Our Christmas Experiment
When our children were still at home, we wanted them to enjoy all the sights and sounds of Christmas, including the excitement of Santa. But our focus needed to shift—more to Christ and giving and less to Santa and getting. We also wanted to lessen financial pressures and create a less hectic holiday schedule. So we decided to try an experiment—and it has lasted throughout the years.
Emphasize Christ rather than Santa. To focus on the spiritual aspect of the season, we displayed several nativity scenes and pictures of the Savior. On Christmas Eve we celebrated His birth by singing carols and reading scriptures. Before opening presents on Christmas morning, we knelt together to thank our Father in Heaven for the greatest gift of all—our Savior and His Atonement.
Reduce financial pressures. We set up a special savings fund for our Christmas expenses and stuck to it. We made a budget based on past Christmas spending and what we could afford to set aside each month. When it came time to shop, we kept a list of our purchases so we wouldn’t accidentally overspend.
Simplify gift giving. Santa had a short list because he gave just one present to each family member. We pooled the rest of our Christmas funds and focused on finding meaningful presents for each other.
Reduce time pressures. We tried to complete our shopping before December 1 and wrapped gifts the same day we bought them. At the end of November, we made a list of our December obligations and the things we wanted to do as a family. Beginning with the most important activities, we scheduled each event on a calendar. But we tried to be flexible, realizing that some things could be postponed or canceled if needed. We also reserved a few evenings to stay home and relax.
Sometimes we accidentally slipped back into our old holiday habits, but we didn’t keep them for long. For us, relaxing and enjoying a Christ-centered Christmas is the way we want to celebrate the season. , Idaho
A few years ago at Christmastime, I decided to focus less on the holiday’s commercial side and more on the Savior. Since there are 24 chapters in the book of Luke, I decided to read one each evening until Christmas. I thoroughly enjoyed reviewing the events of the Savior’s birth and life. The many miracles He performed, the things He taught, and the events surrounding His death and Resurrection became more profound to me. That Christmas I was able to focus on Christ and the true meaning of the holiday season. , Florida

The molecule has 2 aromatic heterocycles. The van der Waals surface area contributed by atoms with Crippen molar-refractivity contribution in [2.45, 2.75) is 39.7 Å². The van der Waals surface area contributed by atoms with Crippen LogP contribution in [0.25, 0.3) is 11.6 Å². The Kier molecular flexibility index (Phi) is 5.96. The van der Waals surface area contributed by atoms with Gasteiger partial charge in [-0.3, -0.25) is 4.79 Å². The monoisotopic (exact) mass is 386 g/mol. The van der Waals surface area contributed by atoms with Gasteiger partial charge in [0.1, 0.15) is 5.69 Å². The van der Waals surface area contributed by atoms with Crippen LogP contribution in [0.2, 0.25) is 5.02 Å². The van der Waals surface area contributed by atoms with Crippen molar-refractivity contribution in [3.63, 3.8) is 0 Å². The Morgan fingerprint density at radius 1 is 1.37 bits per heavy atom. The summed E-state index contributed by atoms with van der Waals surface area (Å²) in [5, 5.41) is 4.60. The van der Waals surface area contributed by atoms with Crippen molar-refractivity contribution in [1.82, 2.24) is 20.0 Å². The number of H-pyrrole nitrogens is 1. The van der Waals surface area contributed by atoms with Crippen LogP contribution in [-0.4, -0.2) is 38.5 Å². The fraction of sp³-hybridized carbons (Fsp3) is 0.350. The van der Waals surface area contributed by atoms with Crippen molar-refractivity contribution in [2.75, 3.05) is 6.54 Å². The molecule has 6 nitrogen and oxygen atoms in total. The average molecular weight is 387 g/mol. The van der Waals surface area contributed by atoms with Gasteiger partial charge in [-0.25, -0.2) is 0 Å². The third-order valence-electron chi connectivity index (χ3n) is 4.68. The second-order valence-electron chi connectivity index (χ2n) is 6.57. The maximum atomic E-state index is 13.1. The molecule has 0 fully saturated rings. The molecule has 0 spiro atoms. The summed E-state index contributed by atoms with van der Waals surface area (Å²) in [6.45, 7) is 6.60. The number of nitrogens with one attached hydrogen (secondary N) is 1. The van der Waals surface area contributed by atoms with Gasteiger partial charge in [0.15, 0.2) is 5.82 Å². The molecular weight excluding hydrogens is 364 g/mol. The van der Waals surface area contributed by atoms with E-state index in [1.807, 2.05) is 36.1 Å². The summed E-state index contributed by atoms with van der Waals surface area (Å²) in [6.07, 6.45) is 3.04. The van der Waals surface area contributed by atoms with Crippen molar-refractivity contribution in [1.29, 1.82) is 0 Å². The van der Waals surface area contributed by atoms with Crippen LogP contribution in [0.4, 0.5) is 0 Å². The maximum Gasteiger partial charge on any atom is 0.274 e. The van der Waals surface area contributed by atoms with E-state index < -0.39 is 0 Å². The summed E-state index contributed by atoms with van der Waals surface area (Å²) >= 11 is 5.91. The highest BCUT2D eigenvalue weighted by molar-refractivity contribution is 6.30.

A Photo, a Sketch, and a Story
If compiling your life history seems too daunting, consider writing short experiences instead. Then share them with relatives. A few years ago my husband and I received such a gift from our daughter. She gave us a three-ring binder with a slip-in front cover that reads, “Stories from Our Family Trees.” Inside are five wonderful stories, each page preserved in a sheet protector. The stories relate interesting events about our living relatives and our ancestors and are written in language simple enough for our grandchildren to read. We recognized three of the stories from our family history books, but two were new to us. Each Christmas thereafter we received a few more stories to add to our book. This quickly became our favorite, most anticipated gift.
I decided to join in the fun by helping my busy daughter research the stories. We supplement each one with a photo, appropriate picture, or simple sketch. We hope that the easy, short format will be more interesting and less intimidating to read than a lengthy family history book. Now in my 80s, I have a growing posterity, so we send a set of stories to each of my grown children. They are encouraged to photocopy additional sets for their children, and so on.
We encourage our family to share these wonderful experiences in Church talks and lessons, at family home evening, or at bedtime. What a great blessing it is to share meaningful, true accounts from our family tree, accounts that often focus on gospel principles and courageous lives. , Utah
Family Home Evening Helps:
There’s one Monday night activity that has become a family holiday tradition. When our children still lived at home, we would go to the grocery store each December as a family and shop for food storage. We gave each person (or sometimes we organized into teams) a set amount of money to purchase food storage items.
The first year each person was asked to purchase things that began with their initials. For instance, Eric Marcus could buy items such as elbow macaroni, mustard, or egg noodles. One year we decided to purchase ingredients for our favorite meals. Some years our teams consisted of family members paired off, boys against girls, or parents against children.
We then compared our shopping receipts to see who had spent the closest amount to the allotted budget without going over. Or sometimes we rewarded the one who had the most items or the one who was the fastest shopper. Then together we put all our items away at home.
This tradition was such fun that we’ve continued it with our children’s families. Though we still offer rewards to the thriftiest shopper, our biggest reward is knowing that at least once a year we are contributing to our food storage needs—and having fun together. , Illinois